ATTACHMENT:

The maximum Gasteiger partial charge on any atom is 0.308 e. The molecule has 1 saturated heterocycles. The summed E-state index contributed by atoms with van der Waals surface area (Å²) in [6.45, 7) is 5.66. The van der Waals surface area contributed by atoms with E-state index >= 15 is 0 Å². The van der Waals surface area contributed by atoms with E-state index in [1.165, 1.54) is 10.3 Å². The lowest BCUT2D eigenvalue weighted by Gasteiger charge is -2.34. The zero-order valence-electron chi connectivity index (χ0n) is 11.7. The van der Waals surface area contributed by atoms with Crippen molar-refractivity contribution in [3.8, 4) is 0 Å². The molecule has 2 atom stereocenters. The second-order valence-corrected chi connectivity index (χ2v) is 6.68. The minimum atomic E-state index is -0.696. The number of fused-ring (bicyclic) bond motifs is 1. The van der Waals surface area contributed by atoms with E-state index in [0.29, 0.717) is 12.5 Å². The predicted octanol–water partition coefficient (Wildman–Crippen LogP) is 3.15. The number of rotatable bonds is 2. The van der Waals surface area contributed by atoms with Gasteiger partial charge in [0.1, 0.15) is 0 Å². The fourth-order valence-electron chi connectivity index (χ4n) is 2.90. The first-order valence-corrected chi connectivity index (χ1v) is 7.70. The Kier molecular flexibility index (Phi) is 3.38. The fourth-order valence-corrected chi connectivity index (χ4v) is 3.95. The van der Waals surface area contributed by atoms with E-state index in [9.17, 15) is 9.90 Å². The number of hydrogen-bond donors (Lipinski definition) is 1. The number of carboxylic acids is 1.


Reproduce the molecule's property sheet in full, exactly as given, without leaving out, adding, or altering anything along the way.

The maximum Gasteiger partial charge on any atom is 0.308 e. The molecule has 1 saturated heterocycles. The summed E-state index contributed by atoms with van der Waals surface area (Å²) in [6.45, 7) is 5.66. The van der Waals surface area contributed by atoms with E-state index >= 15 is 0 Å². The van der Waals surface area contributed by atoms with E-state index in [1.165, 1.54) is 10.3 Å². The lowest BCUT2D eigenvalue weighted by Gasteiger charge is -2.34. The zero-order valence-electron chi connectivity index (χ0n) is 11.7. The van der Waals surface area contributed by atoms with Crippen molar-refractivity contribution in [3.8, 4) is 0 Å². The molecule has 2 atom stereocenters. The second-order valence-corrected chi connectivity index (χ2v) is 6.68. The minimum atomic E-state index is -0.696. The number of fused-ring (bicyclic) bond motifs is 1. The van der Waals surface area contributed by atoms with E-state index in [0.29, 0.717) is 12.5 Å². The predicted octanol–water partition coefficient (Wildman–Crippen LogP) is 3.15. The number of rotatable bonds is 2. The van der Waals surface area contributed by atoms with Gasteiger partial charge in [0.1, 0.15) is 0 Å². The fourth-order valence-electron chi connectivity index (χ4n) is 2.90. The first-order valence-corrected chi connectivity index (χ1v) is 7.70. The Kier molecular flexibility index (Phi) is 3.38. The fourth-order valence-corrected chi connectivity index (χ4v) is 3.95. The van der Waals surface area contributed by atoms with E-state index in [9.17, 15) is 9.90 Å². The number of hydrogen-bond donors (Lipinski definition) is 1. The number of carboxylic acids is 1.